Cover crops have grown quickly in esteem in the agriculture industry, and for good reason: they offer a lot of advantages on the farm and the ranch both. While cover crops have many benefits, like most things in agriculture, they do take some time and effort to reap all the rewards they offer.

Cover Crops Explained

The term ‘cover crop’ includes any crop or plants sown to recharge the soil. They are usually grasses, legumes or small grains like ryegrass or wheat. Often (but not always), they are planted in the ‘off’ season in the fields where the usual crops are sown for profit. When a crop is grown, it takes nutrients from the soil. Those nutrients ‘leave the farm’ with the harvest, and the necessary nutrients must be put back in the soil with fertilizers.

With cover crops, the plants grow and are then left in any number of ways—as living mulch, tilled under as ‘green manure,’ cut with the roots left to till, etc.—that allow the organic content of the plant to return to the soil. Then, those nutrients are available in the soil to bolster the crops that pay the bills, boosting plant health, harvest yields and the farm’s bottom line. Cover crops can also be planted among crops (called intercropping), in between crop rows and more.

Additional Benefits

The benefits of cover crops do not stop at recharging the soil. Cover crops can also:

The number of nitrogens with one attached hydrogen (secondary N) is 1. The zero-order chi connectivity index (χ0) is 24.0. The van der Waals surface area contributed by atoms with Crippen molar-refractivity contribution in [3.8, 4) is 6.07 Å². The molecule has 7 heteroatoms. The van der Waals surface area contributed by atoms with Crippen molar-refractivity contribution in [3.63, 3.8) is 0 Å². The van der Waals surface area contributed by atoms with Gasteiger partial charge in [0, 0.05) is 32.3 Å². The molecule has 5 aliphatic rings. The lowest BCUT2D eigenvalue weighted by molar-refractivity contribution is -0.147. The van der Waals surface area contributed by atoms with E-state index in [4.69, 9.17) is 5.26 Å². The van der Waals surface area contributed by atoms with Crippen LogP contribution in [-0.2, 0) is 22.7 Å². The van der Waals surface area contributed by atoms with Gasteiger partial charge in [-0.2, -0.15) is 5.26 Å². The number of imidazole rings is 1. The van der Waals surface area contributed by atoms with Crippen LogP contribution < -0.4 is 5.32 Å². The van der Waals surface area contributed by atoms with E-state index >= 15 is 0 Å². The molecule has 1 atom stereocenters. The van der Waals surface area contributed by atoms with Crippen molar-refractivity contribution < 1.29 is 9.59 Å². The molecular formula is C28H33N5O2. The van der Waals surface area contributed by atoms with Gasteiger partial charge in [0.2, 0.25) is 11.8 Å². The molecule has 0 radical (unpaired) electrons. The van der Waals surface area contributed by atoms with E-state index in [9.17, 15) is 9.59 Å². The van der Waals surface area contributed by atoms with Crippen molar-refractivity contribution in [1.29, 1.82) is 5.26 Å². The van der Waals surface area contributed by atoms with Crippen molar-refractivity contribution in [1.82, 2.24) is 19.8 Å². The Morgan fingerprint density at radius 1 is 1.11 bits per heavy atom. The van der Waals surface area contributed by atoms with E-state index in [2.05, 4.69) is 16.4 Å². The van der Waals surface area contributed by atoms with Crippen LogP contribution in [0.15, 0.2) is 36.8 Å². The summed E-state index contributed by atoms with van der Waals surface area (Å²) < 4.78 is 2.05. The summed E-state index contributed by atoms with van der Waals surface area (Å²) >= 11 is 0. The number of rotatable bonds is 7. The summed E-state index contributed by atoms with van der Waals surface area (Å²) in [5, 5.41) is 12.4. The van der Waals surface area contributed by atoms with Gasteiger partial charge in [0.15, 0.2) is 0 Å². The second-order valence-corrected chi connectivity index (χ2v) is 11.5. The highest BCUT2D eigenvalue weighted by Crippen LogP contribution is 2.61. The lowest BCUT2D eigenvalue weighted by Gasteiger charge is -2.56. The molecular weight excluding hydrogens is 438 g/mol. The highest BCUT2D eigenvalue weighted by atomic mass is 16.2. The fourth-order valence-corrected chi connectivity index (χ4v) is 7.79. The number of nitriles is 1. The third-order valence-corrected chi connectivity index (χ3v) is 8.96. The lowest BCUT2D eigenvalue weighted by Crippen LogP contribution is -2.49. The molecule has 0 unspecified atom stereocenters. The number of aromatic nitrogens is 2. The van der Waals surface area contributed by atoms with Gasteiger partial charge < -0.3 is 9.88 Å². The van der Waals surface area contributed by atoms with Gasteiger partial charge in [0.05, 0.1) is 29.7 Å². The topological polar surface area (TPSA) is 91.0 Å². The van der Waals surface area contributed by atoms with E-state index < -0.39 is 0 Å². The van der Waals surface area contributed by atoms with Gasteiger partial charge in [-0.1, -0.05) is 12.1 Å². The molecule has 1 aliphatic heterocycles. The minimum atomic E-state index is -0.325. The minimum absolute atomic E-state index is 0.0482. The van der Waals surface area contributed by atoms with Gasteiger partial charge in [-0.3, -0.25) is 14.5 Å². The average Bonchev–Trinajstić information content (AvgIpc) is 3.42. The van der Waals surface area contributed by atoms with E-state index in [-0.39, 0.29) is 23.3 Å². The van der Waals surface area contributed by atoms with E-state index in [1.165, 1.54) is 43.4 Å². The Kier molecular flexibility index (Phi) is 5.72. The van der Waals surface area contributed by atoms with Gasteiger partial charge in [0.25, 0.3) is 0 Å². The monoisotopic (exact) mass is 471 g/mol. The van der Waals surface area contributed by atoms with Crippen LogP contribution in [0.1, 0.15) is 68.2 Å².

• serve as forage for livestock
  • control weeds
  • combat soil erosion
  • provide protection to crops when planted in tandem or adjacently
  • create additional income, such as hay
  • make habitats for beneficial birds and insects
  • help control certain harmful nematodes

Choosing Wisely

Any farmer or rancher looking to reap the benefits of cover crops should do his or her research first. Choosing an incorrect cover crop can introduce pests or disease, present challenges to harvesting or may interfere with cash crops.

Similarly, different cover crops take time to decompose, and it depends upon factors such as soil type, temperature, moisture, etc., and you can tie up necessary nitrogen if you’re not careful. Look to your local Extension Office for information on the best cover crops for your area of the country, the cash crop grown and your soil needs. Agriculturalists in Florida can look to this Cover Crop Guide by UF/IFAS to find those that will work best with the Sunshine State’s sandy soils and tropical climate.